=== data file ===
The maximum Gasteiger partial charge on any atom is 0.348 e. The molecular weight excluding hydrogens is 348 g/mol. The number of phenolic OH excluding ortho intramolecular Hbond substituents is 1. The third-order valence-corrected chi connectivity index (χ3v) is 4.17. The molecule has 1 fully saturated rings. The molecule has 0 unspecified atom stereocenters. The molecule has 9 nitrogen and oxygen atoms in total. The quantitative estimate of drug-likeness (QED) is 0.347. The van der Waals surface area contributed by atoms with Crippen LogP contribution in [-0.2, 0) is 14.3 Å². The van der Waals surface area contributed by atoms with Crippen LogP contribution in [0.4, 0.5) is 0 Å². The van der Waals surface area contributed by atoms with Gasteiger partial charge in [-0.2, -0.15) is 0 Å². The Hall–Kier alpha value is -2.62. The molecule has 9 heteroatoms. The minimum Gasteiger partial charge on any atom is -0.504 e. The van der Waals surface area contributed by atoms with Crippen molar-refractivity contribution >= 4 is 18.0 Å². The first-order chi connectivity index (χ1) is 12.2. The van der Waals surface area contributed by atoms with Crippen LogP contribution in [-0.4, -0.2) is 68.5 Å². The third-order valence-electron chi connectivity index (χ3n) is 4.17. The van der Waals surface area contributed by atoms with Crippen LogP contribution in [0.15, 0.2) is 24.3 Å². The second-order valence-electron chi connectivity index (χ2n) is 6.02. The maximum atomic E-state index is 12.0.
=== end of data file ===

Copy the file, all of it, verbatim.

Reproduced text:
The maximum Gasteiger partial charge on any atom is 0.348 e. The molecular weight excluding hydrogens is 348 g/mol. The number of phenolic OH excluding ortho intramolecular Hbond substituents is 1. The third-order valence-corrected chi connectivity index (χ3v) is 4.17. The molecule has 1 fully saturated rings. The molecule has 0 unspecified atom stereocenters. The molecule has 9 nitrogen and oxygen atoms in total. The quantitative estimate of drug-likeness (QED) is 0.347. The van der Waals surface area contributed by atoms with Crippen LogP contribution in [-0.2, 0) is 14.3 Å². The van der Waals surface area contributed by atoms with Crippen LogP contribution in [0.4, 0.5) is 0 Å². The van der Waals surface area contributed by atoms with Gasteiger partial charge in [-0.2, -0.15) is 0 Å². The Hall–Kier alpha value is -2.62. The molecule has 9 heteroatoms. The minimum Gasteiger partial charge on any atom is -0.504 e. The van der Waals surface area contributed by atoms with Crippen molar-refractivity contribution >= 4 is 18.0 Å². The first-order chi connectivity index (χ1) is 12.2. The van der Waals surface area contributed by atoms with Crippen LogP contribution in [-0.4, -0.2) is 68.5 Å². The third-order valence-electron chi connectivity index (χ3n) is 4.17. The van der Waals surface area contributed by atoms with Crippen LogP contribution in [0.15, 0.2) is 24.3 Å². The second-order valence-electron chi connectivity index (χ2n) is 6.02. The maximum atomic E-state index is 12.0.